Both hematomas were evacuated emergently through two burr holes on both sides under general anesthesia. Dark old blood was removed and the subdural space was washed with warm 0.9% saline solution until all the hematoma is out. No evidence of active bleeding was found. The operative incision was then closed on top of Kehr drainage. There was no incident or difficulty during surgery. Vital signs did not change and arterial blood pressure did not rise during surgery. The patient was then brought back to the intensive care unit. Note that despite his advanced age, postoperatively the patient did not receive a prophylactic anticoagulation for antithrombotic purposes, to avoid re-bleeding through the drains that were in place. Twenty-four (24) hours later a brain CT-scan was performed because of a delayed awakening of the patient, which showed extensive ischemia in both posterior cerebral artery territories (Figure 2). The etiological assessment, cardiac, endovascular and metabolic was normal, and the only favoring factor identified was old age. The patient didn’t receive any management related to this stroke because of his poor prognosis. The patient died in the intensive care unit 72 hours after surgery.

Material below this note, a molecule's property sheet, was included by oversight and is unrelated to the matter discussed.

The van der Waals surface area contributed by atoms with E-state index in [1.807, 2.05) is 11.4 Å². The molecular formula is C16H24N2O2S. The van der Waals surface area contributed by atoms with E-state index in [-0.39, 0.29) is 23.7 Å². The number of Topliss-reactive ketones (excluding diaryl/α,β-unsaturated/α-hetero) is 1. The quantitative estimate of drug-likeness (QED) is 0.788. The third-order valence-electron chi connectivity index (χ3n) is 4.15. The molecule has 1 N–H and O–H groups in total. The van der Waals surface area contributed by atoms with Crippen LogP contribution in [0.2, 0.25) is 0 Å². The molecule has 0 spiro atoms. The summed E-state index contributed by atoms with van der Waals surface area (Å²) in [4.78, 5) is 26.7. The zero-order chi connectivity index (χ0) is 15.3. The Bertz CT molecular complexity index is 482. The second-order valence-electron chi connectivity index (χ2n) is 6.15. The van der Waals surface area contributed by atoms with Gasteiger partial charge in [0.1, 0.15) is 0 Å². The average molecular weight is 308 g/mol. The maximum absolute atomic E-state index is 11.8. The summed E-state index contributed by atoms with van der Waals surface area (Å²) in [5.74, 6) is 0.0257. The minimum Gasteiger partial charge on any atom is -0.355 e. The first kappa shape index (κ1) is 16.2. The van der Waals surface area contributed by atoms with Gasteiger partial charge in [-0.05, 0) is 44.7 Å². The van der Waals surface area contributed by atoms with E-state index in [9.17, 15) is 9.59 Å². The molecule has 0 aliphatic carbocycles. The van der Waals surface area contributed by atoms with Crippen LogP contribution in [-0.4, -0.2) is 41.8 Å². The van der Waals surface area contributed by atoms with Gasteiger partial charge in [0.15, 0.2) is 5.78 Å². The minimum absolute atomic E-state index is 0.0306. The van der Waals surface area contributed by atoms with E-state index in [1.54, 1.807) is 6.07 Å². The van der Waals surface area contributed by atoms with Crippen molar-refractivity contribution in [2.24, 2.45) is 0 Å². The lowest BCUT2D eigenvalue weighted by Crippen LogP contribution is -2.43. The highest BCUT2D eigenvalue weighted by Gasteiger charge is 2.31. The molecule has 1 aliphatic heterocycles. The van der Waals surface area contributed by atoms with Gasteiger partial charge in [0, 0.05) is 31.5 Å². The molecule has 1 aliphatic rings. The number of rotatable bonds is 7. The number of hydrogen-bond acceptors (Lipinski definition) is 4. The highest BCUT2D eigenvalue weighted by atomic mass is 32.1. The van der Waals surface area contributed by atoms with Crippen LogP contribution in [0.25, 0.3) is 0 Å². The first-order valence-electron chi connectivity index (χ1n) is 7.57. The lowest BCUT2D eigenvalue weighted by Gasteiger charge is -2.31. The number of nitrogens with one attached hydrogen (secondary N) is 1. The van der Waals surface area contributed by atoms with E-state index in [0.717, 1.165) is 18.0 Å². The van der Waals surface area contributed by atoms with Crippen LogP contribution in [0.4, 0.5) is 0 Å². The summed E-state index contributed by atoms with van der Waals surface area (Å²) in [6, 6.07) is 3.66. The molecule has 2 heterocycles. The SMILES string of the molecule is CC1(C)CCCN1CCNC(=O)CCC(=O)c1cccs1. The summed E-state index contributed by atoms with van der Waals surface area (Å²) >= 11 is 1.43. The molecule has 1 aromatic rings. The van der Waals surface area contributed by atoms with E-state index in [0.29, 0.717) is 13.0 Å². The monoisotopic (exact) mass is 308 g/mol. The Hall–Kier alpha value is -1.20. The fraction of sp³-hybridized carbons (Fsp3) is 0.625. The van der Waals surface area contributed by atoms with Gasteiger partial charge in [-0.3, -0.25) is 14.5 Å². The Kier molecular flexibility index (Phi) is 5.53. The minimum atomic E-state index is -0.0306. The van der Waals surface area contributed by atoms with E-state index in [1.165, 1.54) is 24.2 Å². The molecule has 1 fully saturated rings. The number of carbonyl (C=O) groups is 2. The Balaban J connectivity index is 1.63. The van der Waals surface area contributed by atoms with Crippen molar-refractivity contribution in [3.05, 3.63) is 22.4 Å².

Chronic subdural hematoma (CSDH) is known to have a good prognosis with a relatively simple surgical intervention. However, some complications can occur. Brain infarction after subdural chronic hematoma removal is very rare. There are several possible explanations for postoperative stroke in both vascular territories of the posterior cerebral artery. Firstly, the patient presented per operatively a termino-basilar thrombosis realizing one form of top of the basilar artery syndrome described by Requena et al. . That hypothesis may be sustained by the age of the patient, even if he had no clinical manifestation until the day surgery was performed. Secondly, according to the acute deterioration of the consciousness, and the context of intensive headaches, it may be acute intracranial hypertension which resulted in a bilateral temporal lobe herniation causing
(a) (b) (c)
Figure 2. Post-operative CT-scan showing extensive infarction in the left and right territories of posterior cerebral artery ((a), (b) and (c)), with bilateral frontal pneumocephalus and incomplete evacuation of the hematoma predominant in the right side (a).